BB&T recently issued noncumulative perpetual preferred shares with a coupon of 5.625%. This is a decent yield in the current environment, especially when considering that BB&T is in excellent shape, but it is a bitter pill for investors who recently had higher-paying trust preferreds pulled out from under them.
(GE - Get Report)
in June issued $2.25 billion in subordinated noncumulative preferred stock paying a fixed-rate of 7.125% until June 15, 2022, after which the shares will pay a floating rate, based on three-month Libor plus 529.6 basis points. That's a beautiful deal, with one catch: The minimum investment is $100,000.
GE Capital in July issued another $1.75 billion in subordinated noncumulative preferred -- again priced at $100,000 a share -- paying a fixed 6.25% until December 15, 2022, after which the shares will pay three-month Libor plus 470 basis points. This deal perfectly illustrates the dramatic and painful change in the market for fixed rate paper over the course of a month.
Another quality direction you may choose is energy limited partnership shares. Two lovely examples are
Kinder Morgan Energy Partners, LP
AmeriGas Partners LP
(APU - Get Report)
KMP is mainly a gas pipeline operator. The partnership shares have a yield of 6.15%, based on the most recently quarterly distribution of $1.23 and Tuesday's closing price of $80.03.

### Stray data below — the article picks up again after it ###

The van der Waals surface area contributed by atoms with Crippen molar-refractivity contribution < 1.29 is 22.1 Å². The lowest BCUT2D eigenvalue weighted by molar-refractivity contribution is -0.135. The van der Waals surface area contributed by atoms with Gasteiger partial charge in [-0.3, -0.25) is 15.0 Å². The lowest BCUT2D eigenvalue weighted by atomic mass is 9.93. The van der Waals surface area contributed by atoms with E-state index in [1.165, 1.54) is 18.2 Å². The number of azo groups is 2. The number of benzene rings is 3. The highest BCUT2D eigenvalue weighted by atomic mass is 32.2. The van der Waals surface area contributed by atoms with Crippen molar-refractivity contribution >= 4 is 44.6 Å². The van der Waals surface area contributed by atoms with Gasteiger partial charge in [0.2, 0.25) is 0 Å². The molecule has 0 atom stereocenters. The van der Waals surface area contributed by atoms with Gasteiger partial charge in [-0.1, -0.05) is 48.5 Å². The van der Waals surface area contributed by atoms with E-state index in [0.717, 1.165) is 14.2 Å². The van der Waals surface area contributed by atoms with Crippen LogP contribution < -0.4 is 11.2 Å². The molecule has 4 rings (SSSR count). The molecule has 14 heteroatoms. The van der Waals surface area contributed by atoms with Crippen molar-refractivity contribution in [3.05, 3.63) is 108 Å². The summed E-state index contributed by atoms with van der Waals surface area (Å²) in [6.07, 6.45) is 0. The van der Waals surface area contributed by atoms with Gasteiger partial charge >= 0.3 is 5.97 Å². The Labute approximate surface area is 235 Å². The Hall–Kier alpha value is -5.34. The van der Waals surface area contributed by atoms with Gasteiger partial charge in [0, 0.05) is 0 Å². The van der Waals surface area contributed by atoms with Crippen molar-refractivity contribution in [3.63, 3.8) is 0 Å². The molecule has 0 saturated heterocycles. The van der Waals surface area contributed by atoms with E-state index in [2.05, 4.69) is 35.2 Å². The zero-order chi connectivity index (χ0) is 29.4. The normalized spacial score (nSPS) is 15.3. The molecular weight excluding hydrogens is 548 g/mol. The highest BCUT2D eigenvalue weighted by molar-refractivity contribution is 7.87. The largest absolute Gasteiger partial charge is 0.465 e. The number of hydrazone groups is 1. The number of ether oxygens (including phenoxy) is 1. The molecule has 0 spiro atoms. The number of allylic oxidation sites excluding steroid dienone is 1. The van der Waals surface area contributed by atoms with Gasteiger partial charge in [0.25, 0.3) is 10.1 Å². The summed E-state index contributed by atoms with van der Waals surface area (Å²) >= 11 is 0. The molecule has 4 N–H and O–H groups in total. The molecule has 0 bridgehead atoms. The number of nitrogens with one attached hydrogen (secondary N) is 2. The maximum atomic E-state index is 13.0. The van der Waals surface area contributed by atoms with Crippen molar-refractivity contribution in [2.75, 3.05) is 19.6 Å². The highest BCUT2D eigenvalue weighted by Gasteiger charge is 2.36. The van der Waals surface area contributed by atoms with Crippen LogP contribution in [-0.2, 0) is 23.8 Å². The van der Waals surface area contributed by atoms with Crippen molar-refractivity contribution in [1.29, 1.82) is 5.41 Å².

Kinder Morgan Energy Partners has had a very strong track record for dividend increases over the past several years, and the stock's five-year chart is rather lovely, showing plenty of growth on top of the income:
AmeriGas is a domestic propane distributor. The partnership shares have a yield of 7.58%, based on the most recent quarterly distribution of 80 cents, and Tuesday's closing price of $42.19. Like KMP, APU has been a winner over the past five years:
Of course, these are two extreme examples of income-oriented investments that have also brought home strong growth returns for investors.
You may also consider income-oriented ETFs, REITS, and other income-oriented investment vehicles. It is important to look in the mirror and consider your objectives. Depending on the investment vehicle and the direction of the economy, you could be facing declining share prices when interest rates rise. How will you react? If your objective really is to find a secure stream of income over a very long-term horizon, the movement of interest rates and share prices should not cause you to panic.
Then again, if you are obsessed with day-to-day price fluctuation, you need to rethink your investment income strategy.
Written by Philip van Doorn in Jupiter, Fla.